Frequently Asked Questions¶
1. What are the minimum resources and system requirements required to run GraphScope?
To use GraphScope Python interface, Python >= 3.6 and pip >= 19.0 is required. GraphScope engine can be deployed in standalone mode or distributed mode. For standalone deployment, a physical machine with at least 4 cores CPU and 8G memory is required. GraphScope is tested and supported on the following systems:
For distributed depolyment, a cluster managed by Kubernetes is required. GraphScope has tested on k8s version >= v1.12.0+.
2. Is Kubernetes an enssential to run GraphScope?
No. GraphScope supports build and run on local in a single machine. However, GraphScope depends on many third-party libraries and projects. To make our life easier, we suggest you build and run GraphScope on k8s with our provided dev-image and release-image. If you don’t have a kubernetes cluster, you may use tools like kind to setup a local cluster to use the images for trying graphscope.
3. How to debug or get detailed information when run GraphScope?
By default, GraphScope is usually running in a silent mode following the convention of Python applications. To enable verbose logging, turn on it by this:graphscope.set_option(show_log=True)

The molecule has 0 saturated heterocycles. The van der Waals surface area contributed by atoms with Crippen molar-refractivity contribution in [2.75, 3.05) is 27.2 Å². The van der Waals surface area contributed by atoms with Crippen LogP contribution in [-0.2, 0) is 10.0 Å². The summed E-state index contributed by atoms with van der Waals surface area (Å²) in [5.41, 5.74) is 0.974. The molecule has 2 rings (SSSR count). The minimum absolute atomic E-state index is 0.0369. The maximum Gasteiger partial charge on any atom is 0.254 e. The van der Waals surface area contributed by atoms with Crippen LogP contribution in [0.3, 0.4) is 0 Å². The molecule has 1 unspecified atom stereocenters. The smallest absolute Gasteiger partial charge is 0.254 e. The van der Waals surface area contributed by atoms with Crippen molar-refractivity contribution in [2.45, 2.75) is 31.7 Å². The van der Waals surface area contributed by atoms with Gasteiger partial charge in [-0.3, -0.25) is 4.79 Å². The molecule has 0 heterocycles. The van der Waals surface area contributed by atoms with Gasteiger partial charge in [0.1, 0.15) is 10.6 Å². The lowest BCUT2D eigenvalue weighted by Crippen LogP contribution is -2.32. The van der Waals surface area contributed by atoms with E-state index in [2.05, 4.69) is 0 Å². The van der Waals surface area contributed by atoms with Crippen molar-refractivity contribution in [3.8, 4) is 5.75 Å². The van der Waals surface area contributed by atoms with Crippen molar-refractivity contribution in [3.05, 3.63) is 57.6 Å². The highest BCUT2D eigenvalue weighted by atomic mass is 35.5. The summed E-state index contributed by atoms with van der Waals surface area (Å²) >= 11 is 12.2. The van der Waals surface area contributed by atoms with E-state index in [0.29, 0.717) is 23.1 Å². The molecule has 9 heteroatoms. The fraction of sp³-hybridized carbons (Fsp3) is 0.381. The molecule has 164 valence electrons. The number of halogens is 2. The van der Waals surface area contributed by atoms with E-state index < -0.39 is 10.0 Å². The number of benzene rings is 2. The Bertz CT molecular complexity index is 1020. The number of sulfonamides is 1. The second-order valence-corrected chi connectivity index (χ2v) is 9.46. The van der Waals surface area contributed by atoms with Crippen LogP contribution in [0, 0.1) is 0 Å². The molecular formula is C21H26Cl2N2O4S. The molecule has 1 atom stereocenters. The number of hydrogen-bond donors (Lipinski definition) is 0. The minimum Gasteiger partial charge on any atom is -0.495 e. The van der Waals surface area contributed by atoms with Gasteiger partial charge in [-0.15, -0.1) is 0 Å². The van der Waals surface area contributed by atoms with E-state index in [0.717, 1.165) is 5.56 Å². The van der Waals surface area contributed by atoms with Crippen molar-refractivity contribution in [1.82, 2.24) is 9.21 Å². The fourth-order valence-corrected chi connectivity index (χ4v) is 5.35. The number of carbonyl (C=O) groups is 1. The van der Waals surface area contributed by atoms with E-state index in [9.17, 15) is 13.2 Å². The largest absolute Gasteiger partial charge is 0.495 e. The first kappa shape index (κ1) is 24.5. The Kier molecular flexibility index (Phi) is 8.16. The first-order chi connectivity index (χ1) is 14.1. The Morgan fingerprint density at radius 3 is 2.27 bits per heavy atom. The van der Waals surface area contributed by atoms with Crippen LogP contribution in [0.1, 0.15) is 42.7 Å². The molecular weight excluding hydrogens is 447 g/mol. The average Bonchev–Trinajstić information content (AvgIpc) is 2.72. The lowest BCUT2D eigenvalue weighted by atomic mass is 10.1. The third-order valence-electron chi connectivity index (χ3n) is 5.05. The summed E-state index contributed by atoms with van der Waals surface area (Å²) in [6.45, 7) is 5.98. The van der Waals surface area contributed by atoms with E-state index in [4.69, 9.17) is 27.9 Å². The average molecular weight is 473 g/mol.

If you are running GraphScope in k8s, you can use kubectl describe/logs to check the log/status of the cluster. If the disk space is accessible(on local or via pods), you may also find logs in /tmp/graphscope/runtime/logs.
4. Why I find more pods than expected with command `kubectl get pod`?
For the failed pods, you may need to delete them manually. This case is observed when using GraphScope with helm. If users did not correctly set the role and rolebinding, the command helm uninstall GraphScope may not correctly recycle allocated resources. More details please refer to Helm Support.
5. Is GraphScope a graph database?
No, GraphScope is not a graph database. It cannot provide transactions on graph. Instead, it provides an efficient “immutable” in-memory store for fast queries and analysis, and a persistent store(service) for updates on graphs. Both are scale very well - you can launch a larger session from your python notebook to handle a bigger graph or run a complex algorithm.
6. What’s the compatibility of Gremlin in GraphScope?
GraphScope supports most querying operators in Gremlin. You may check the compatibility in this link.
7. The system seems get stuck, what are the possible reasons?
If GraphScope seems to get stuck, the possible cause might be:
In the session launching stage, the most cases are waiting for pods ready. The time consuming may be caused by a poor network connection during pulling image, or caused by the resources cannot meet the need to launch a session.
In the graph loading stage, it is time consuming to load and build a large graph.
When running a user-defined or built-in analytical algorithm, it takes time to compile/distribute the algorithm over the loaded graph.
I do have many other questions…